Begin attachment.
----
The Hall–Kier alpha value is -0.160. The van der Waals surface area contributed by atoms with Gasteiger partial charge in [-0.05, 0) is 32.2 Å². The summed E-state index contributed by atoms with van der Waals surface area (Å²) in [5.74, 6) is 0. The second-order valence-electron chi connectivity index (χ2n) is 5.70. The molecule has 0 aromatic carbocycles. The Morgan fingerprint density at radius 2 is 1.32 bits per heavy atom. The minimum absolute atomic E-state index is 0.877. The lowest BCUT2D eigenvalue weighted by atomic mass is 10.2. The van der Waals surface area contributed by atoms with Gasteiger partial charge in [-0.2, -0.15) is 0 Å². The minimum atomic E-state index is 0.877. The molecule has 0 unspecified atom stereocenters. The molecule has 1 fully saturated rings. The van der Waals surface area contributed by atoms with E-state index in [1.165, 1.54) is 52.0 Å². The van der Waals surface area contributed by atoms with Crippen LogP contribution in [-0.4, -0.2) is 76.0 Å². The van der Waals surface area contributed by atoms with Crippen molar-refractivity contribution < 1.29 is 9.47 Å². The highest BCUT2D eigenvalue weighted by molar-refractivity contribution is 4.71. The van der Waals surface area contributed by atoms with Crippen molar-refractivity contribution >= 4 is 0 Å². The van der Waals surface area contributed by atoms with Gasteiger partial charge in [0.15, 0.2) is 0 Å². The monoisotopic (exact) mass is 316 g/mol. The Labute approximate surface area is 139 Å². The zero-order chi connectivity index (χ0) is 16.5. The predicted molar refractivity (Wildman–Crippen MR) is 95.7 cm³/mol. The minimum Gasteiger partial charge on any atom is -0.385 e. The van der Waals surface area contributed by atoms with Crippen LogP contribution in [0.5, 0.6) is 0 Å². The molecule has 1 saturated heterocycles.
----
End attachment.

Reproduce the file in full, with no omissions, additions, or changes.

The Hall–Kier alpha value is -0.160. The van der Waals surface area contributed by atoms with Gasteiger partial charge in [-0.05, 0) is 32.2 Å². The summed E-state index contributed by atoms with van der Waals surface area (Å²) in [5.74, 6) is 0. The second-order valence-electron chi connectivity index (χ2n) is 5.70. The molecule has 0 aromatic carbocycles. The Morgan fingerprint density at radius 2 is 1.32 bits per heavy atom. The minimum absolute atomic E-state index is 0.877. The lowest BCUT2D eigenvalue weighted by atomic mass is 10.2. The van der Waals surface area contributed by atoms with Gasteiger partial charge in [-0.2, -0.15) is 0 Å². The minimum atomic E-state index is 0.877. The molecule has 0 unspecified atom stereocenters. The molecule has 1 fully saturated rings. The van der Waals surface area contributed by atoms with E-state index in [1.165, 1.54) is 52.0 Å². The van der Waals surface area contributed by atoms with Crippen LogP contribution in [-0.4, -0.2) is 76.0 Å². The van der Waals surface area contributed by atoms with Crippen molar-refractivity contribution < 1.29 is 9.47 Å². The highest BCUT2D eigenvalue weighted by molar-refractivity contribution is 4.71. The van der Waals surface area contributed by atoms with Crippen molar-refractivity contribution >= 4 is 0 Å². The van der Waals surface area contributed by atoms with Gasteiger partial charge in [0.15, 0.2) is 0 Å². The monoisotopic (exact) mass is 316 g/mol. The Labute approximate surface area is 139 Å². The zero-order chi connectivity index (χ0) is 16.5. The predicted molar refractivity (Wildman–Crippen MR) is 95.7 cm³/mol. The minimum Gasteiger partial charge on any atom is -0.385 e. The van der Waals surface area contributed by atoms with Crippen LogP contribution in [0.5, 0.6) is 0 Å². The molecule has 1 saturated heterocycles.